HIGH COURT OF DELHI
PLD International (P.)Ltd.
Reebok India Co.
CO. PET. NO. 612 OF 2012
JANUARY 4, 2013
1. By this petition under Section 433 of the Companies Act, 1956 (‘Act’), the Petitioner, PLD International Pvt. Ltd., seeks the winding up of the Respondent M/s. Reebok India Company.
2. The case of the Petitioner is that in terms of an agreement dated 26th April, 2010 entered into between the parties, a copy of which agreement is enclosed with this petition as Annexure P-2, the Petitioner gave on rent to the Respondent the ground floor of the property at 422-425, Ghitorni Market, Opposite Metro Pillar No.132, MG Road, New Delhi-110 030 (hereafter ‘rented premises’) on a monthly rent of Rs. 4,25,000/- subject to deduction of tax at source on applicable rate and payment of service tax, with effect from 1st May, 2010. It is asserted by the Petitioner, which assertion is disputed by the Respondent, that possession of the rented premises was handed over by the Petitioner to the Respondent on 1st May, 2010. It is further stated that the Respondent defaulted in payment of the rent from 1st May 2010 and finally some cheques were received in January, 2011 which did not clear the arrears. Even thereafter the Respondent continued to be irregular in the payment of rent. It is stated that till September 2011 as against the total outstanding rent of Rs. 72,25,000/- (exclusive of service tax), the Respondent had paid only Rs.49,72,500/- (exclusive of TDS).
3. It is stated that since in the meanwhile this Court had, in a batch of petitions to which the Respondent was a party, upheld the levy of the service tax on rented property. Consequently service tax also was liable to be paid by the Respondent. The Petitioner sent an e-mail to the Respondent on 26th September, 2011 demanding the outstanding rent and arrears of service tax enclosing an account statement for the period from May 2010 till September 2011 with break ups for TDS, service tax, rent due, rent paid etc. The service tax amount i.e. outstanding for this period was Rs. 7,44,175/- (without interest) calculated at Rs. 43,775/- per month, while the outstanding rent was Rs. 15,30,000/-. It is stated that in December 2011 the Respondent paid the service tax amount, without interest up to date. However, the arrears of rent were not cleared.
4. On 1st March, 2012, the Petitioner received a letter from the Respondent terminating the tenancy and stating that the vacant possession of the premises would be handed over to the Petitioner on 31st May, 2012. The Petitioner in response thereto sent a legal notice to the Respondent on 27th March, 2012 calling upon the Respondent to pay a sum of Rs. 31,84,534/-. It sent separately another notice on the same date regarding unpaid electricity bills in the sum of Rs. 60,580/-. With the Respondent continuing to not pay the sums and another notice was sent by the Petitioner on 2nd May 2012 which quantified the outstanding amount as on 31st May 2012 at Rs. 42,90,904/-.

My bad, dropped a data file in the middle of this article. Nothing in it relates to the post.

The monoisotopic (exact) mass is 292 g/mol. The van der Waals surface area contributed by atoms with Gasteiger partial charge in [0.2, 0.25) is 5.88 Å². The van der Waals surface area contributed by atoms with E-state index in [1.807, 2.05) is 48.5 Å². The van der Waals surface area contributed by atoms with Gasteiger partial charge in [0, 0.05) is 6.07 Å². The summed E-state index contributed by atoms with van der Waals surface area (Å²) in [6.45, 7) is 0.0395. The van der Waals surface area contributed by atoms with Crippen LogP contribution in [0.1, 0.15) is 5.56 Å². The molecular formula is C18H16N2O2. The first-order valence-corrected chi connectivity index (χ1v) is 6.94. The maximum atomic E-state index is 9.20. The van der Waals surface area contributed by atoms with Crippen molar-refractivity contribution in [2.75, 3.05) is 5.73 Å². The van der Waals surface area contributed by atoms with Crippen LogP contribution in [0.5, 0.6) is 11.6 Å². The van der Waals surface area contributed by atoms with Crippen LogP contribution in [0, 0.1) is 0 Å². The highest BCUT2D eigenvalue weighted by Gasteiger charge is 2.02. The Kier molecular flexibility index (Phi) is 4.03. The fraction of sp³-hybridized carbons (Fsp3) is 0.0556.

5. It is stated that apart from not making payment of arrears the Respondent also did not hand over vacant possession of the rented premises to the Petitioner on 31st May, 2012. A reply dated 9th July, 2012 was received to the Petitioner’s legal notice in which the Respondent claimed that possession of the rented premises was handed over to it only in December 2010 and that it had been wrongly made to pay rent from 1st May 2010 onwards. It accordingly claimed the said sum from the Petitioner. According to the Petitioner this was a false defence since in its e-mail dated 26th June, 2012 the Respondent had paid service tax for the period from May 2010 onwards.
6. In the petition it is averred that when the Petitioner’s representative met the representative of the Respondent and the Respondent ‘orally’ acknowledged its liability to pay the admitted dues. However, since the dues were not paid and the statutory notice dated 14th May, 2012 sent to the Petitioner under Section 434 of the Act was also not replied to, the Petitioner filed the present petition seeking the winding up of the Respondent.